Differences in policy effects on the propensity to remain open in December of 2020, split by hypothetical limits on borrowing amount. This figure plots differences in the propensity to remain open under different policies. The measure is computed using a follow-up question after policy information displayed, using the fraction that chose “Very likely” or “Extremely likely” to be open in December of 2020. See Fig. 10 legend for additional detail about the policy display. Pooled means for the loan and CARES Act are 0.805 and 0.848, respectively. The sample size is 2,550, and the pooled t-statistic on the difference between policies is 2.76.

Fig. 12.


Fig. 12.

Differences in policy effects on relative employment between December and January. This figure plots differences in the ratio of relative employment between December 2020 and January 2020 under different policies. The December 2020 employment measure is computed using a follow-up question after policy information displayed. See Fig. 10 legend for additional detail about the policy display. Pooled means for the loan and CARES act responses are 0.86 and 0.94, respectively. The sample size is 2,341, and the pooled t-statistic on the difference between policies is 2.42.

Before they were told about the policies, both groups had experienced similar employment declines since January, and both groups expected their employment in December 2020 to be about 40% less relative to January 2020 (that is, assignment was balanced). After the respondents were told about the CARES-like loans, they projected their employment would decline by only 6% by December 2020. The respondents who were told about loans without forgiveness predicted their employment levels would fall by 14%. (Because we randomize the policy and the generosity, this analysis is equally weighted across firms.) We are unable to distinguish precisely whether it is the conditional nature of the PPP program or the more favorable credit terms that drive these differences.

When asked about their expectation of remaining in business in December 2020, businesses responded similarly. Before being told about the loans, the businesses thought that they had a 62 to 63% chance of being open in December 2020. The probability rose to 81% among those who were told about the standard loans. The projected chance of survival increased to 85% for the businesses who were informed about the PPP loans that came with forgiveness. Again, the flow of credit seems important, but forgiveness did have a statistically significant impact on the expectation of staying in business.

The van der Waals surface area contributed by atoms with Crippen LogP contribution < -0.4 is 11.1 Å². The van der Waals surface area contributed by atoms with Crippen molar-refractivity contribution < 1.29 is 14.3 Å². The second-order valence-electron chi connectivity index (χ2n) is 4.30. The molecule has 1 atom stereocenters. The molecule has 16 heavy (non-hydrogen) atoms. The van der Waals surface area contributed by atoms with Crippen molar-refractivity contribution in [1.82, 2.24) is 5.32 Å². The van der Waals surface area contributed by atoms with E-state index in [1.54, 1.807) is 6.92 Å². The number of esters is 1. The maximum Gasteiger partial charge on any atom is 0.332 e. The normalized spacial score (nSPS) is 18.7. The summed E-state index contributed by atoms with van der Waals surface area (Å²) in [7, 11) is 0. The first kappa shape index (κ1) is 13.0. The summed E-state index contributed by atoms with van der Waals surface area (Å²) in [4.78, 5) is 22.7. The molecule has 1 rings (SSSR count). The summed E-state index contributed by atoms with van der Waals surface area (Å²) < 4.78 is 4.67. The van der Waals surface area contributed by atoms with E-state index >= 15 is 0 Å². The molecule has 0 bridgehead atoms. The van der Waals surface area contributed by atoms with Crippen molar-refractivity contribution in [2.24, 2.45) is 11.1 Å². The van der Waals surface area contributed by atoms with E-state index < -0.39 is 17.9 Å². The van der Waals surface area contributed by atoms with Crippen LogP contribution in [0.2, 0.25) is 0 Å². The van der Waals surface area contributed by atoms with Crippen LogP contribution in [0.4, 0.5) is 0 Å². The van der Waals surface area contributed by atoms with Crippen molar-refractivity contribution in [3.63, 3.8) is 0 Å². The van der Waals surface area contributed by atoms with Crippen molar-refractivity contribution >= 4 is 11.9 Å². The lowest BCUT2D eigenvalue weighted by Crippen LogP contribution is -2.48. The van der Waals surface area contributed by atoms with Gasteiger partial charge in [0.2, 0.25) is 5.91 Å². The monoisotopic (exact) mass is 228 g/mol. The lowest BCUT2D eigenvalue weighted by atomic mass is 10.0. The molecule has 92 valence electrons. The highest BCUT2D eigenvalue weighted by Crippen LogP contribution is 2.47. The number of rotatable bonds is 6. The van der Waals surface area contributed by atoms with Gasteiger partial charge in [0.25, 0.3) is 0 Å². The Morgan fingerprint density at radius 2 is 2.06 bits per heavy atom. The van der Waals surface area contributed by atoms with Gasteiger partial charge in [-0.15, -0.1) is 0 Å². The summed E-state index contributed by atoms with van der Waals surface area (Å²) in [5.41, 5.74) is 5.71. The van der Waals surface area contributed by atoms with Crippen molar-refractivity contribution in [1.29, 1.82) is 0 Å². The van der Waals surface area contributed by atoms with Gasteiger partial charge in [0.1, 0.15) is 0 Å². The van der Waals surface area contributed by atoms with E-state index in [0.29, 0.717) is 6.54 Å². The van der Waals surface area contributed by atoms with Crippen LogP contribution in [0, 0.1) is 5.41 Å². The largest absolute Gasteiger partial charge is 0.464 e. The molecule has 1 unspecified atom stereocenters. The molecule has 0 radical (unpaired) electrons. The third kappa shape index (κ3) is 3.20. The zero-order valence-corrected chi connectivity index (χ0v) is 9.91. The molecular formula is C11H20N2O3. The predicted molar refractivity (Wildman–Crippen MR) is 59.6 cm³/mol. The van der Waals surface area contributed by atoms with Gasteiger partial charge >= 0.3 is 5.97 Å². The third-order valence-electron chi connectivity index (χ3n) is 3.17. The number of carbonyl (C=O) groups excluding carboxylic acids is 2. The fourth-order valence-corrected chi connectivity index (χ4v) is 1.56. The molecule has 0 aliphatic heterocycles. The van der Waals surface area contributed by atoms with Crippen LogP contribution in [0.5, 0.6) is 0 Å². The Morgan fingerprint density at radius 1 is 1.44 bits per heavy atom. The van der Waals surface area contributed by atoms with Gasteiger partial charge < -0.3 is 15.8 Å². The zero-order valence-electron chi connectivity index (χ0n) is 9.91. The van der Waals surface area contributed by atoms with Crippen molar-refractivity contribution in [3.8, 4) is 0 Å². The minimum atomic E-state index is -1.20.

Why would businesses not take the aid that comes with such generous forgiveness terms? Fig. 13 asks the 28% of firms that said that they would not take a CARES-like loan why they would turn down such a generous offer. The most common response, given by 35% of refusers, was that they did not need the cash, which suggests that one-tenth of our sample truly feels confident with their financial security.***

Fig. 13.
Fig. 13.

Reasons for not using the resources in the CARES Act. This figure contains the frequency of responses for reasons that respondents would not take up aid under the CARES Act policy condition; 383 respondents indicated they would not use the policy, and 382 answered this question. Respondents could select more than one option, so percentages need not sum to 100. Fifty percent of respondents selected an additional reason not displayed or filled in the free text entry for other.

A significant number of those who said that they wouldn’t take the CARES assistance cited other concerns. Thirty percent of these respondents said that they didn’t think that they would qualify. Nearly 20% said that they didn’t trust the government to forgive the debt. Over one-tenth thought that it would be too much of a hassle. These results suggest that clarity about the program and a streamlined process are important policy considerations to ensure a high take-up rate.